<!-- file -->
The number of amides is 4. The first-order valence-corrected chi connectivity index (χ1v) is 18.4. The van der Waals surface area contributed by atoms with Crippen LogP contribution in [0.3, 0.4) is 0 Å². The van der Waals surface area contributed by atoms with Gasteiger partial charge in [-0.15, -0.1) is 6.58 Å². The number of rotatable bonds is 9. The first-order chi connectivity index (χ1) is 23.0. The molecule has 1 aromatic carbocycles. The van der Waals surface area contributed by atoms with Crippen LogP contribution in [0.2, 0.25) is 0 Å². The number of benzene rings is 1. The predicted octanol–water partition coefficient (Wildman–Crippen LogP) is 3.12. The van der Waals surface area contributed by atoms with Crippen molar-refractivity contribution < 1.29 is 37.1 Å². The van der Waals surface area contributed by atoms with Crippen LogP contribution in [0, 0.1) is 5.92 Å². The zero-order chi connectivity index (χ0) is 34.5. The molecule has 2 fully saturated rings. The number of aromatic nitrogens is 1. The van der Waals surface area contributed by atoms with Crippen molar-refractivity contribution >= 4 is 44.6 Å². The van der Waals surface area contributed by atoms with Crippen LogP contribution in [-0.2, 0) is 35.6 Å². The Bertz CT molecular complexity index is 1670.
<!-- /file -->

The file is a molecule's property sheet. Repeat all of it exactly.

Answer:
The number of amides is 4. The first-order valence-corrected chi connectivity index (χ1v) is 18.4. The van der Waals surface area contributed by atoms with Crippen LogP contribution in [0.3, 0.4) is 0 Å². The van der Waals surface area contributed by atoms with Gasteiger partial charge in [-0.15, -0.1) is 6.58 Å². The number of rotatable bonds is 9. The first-order chi connectivity index (χ1) is 23.0. The molecule has 1 aromatic carbocycles. The van der Waals surface area contributed by atoms with Crippen LogP contribution in [0.2, 0.25) is 0 Å². The number of benzene rings is 1. The predicted octanol–water partition coefficient (Wildman–Crippen LogP) is 3.12. The van der Waals surface area contributed by atoms with Crippen molar-refractivity contribution < 1.29 is 37.1 Å². The van der Waals surface area contributed by atoms with Crippen LogP contribution in [0, 0.1) is 5.92 Å². The zero-order chi connectivity index (χ0) is 34.5. The molecule has 2 fully saturated rings. The number of aromatic nitrogens is 1. The van der Waals surface area contributed by atoms with Crippen molar-refractivity contribution >= 4 is 44.6 Å². The van der Waals surface area contributed by atoms with Crippen LogP contribution in [-0.2, 0) is 35.6 Å². The Bertz CT molecular complexity index is 1670.